Timo Glock, Fernando Alonso, Singapore, 2009

F1 warned not to lose independent teams

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Timo Glock, Fernando Alonso, Singapore, 2009In the round-up: Formula One’s manufacturers teams are warned not to jeopardise the future of the sport by squeezing out independents.

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Big F1 teams must make customer case (Autosport)

"When Renault pulled out, Gerard Lopez stepped in as an independent and saved the day for that team. When Toyota pulled out everything was lost."

Romain Grosjean determined not to be an F1 'nearly man' (ESPN)

"In 2013 we were the two that everybody was talking about and he was doing a good job at Sauber and I was doing a good job at Lotus, but then we both had difficult years and of course you are no longer on the front page of the newspaper."

Magnussen ‘trusts’ McLaren to look after career (Crash)

"I believe McLaren will take care of my career, no matter what. It's not that I'm only gunning for the McLaren drive, of course I'm doing that as well. If there's no vacancy here together with Ron, Eric and my management I'll look for something else."

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Paul Hembery, Maurizio Arrivabene, Monte-Carlo, Monaco, 2015

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Guan Yu Zhou, Italian F4, Monza, 2015

In only his third weekend in a racing car, Ferrari’s 16-year-old Chinese junior driver Guan Yu Zhou swept the board in the Italian F4 round at Monza, winning all three races. This was his tiny margin of victory in the first – a mere 0.023 seconds over Robert Schartzmann.

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On this day in F1

The Spanish Grand Prix, held at Jarama on this day 35 years ago, was run as a non-championship race due to a row between the manufacturer-run teams aligned to the sport’s governing body, and the other teams aligned to Bernie Ecclestone’s Formula One Constructors’ Association. Only teams from the latter took part, leading FISA president Jean-Marie Balestre to strip the race of its championship status. Alan Jones won for Williams.

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  • 36 comments on “F1 warned not to lose independent teams”

    1. In terms of B teams, customer cars, etc. Why we are even in this situation where these are being considered is absurd. What they need to be doing is looking at the cause of this situation, and overcome that from the base, rather than looking at ways to avoid the problem.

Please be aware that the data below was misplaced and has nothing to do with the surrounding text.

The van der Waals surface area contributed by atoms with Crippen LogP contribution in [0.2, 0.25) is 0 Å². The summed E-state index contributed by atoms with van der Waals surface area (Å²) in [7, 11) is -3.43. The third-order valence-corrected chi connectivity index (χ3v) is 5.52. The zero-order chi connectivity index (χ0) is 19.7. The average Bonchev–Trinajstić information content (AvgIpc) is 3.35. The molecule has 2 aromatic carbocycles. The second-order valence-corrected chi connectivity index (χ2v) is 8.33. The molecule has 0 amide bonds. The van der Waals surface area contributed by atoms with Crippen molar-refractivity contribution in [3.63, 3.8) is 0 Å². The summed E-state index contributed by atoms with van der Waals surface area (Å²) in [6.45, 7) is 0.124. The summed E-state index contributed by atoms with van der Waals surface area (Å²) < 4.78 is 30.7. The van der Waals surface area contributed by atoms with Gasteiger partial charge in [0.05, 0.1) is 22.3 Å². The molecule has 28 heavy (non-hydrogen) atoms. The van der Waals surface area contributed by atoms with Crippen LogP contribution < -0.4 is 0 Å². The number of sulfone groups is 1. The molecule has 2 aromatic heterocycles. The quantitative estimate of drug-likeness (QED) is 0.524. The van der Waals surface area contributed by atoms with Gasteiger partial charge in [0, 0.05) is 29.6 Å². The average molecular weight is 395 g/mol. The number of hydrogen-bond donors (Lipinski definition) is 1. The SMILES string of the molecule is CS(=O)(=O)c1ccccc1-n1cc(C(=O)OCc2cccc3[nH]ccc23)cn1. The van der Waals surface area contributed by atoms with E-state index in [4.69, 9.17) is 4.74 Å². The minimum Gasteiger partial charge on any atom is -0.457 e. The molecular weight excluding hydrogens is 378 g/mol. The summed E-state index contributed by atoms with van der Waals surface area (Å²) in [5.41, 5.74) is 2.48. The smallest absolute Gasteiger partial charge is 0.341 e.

It doesn’t take a genius to know that a cracked wall won’t be repaired by painting over it.

      1. Comment of the Year! Well said! This going around from the Strategic Group+Bernie+FIA just shows laziness and small thinking, at least for the outside world.

      2. I’ve just realised I don’t care anymore, guess there is a limit to how long you can keep hoping for a return to basics to get back what has been lost.

        1. Haha, join the club. I’ve been like that for the last two years.

          Maybe that’s why I hardly comment or vote on things that have to do with the current “crisis” in F1 it’s just the same again and again: tyres, customer cars, noise, slow cars, money… It does get boring after a while.

        2. And I thought I was alone. Seems more and more people don’t care anymore. I’m waiting for the fall then the reboot.

          1. Well said. I feel the same. Power off…..wait a couple of minutes….reboot. But that won’t happen until Bernie is gone.

      3. You are absolutely right. Although when you are on 1 side of the wall and on the other there is a massive body of water I would do anything to keep my feet dry.

    2. It’s absurd that it has taken so long to even seriously consider customer cars as they have always been a part of F1 and only disappeared after the FOCA/FISA wars. It is the only way the small teams are ever going to get anything from the bigger teams in terms of equalization. Sriously, why knock yourself out to build your own car and finish 8th in the Championship when you can buy the same result for a third of the cost. The small teams will never, ever amount to and/or beat the likes of Ferrari, McLaren, Mercedes or Red Bull.

      1. Of course small teams won’t win. The idea is that small teams become big teams, eventually. A small team starts their own thing, then a big group comes along and buys the whole deal, paints the car a new color and hires new people to design it and before you know it, Jaguar is Red Bull or BAR is Mercedes.

        1. pxcmerc (@)
          1st June 2015, 3:26

          I think these two comments underscore the philosophical dilemma that is at the heart of an entertainment complex like F1. One commenter believes that it is inevitable that the major factories will over power more independent teams. Another view sees hope in an independent team like RBR actually having a chance to challenge the big auto interests in F1.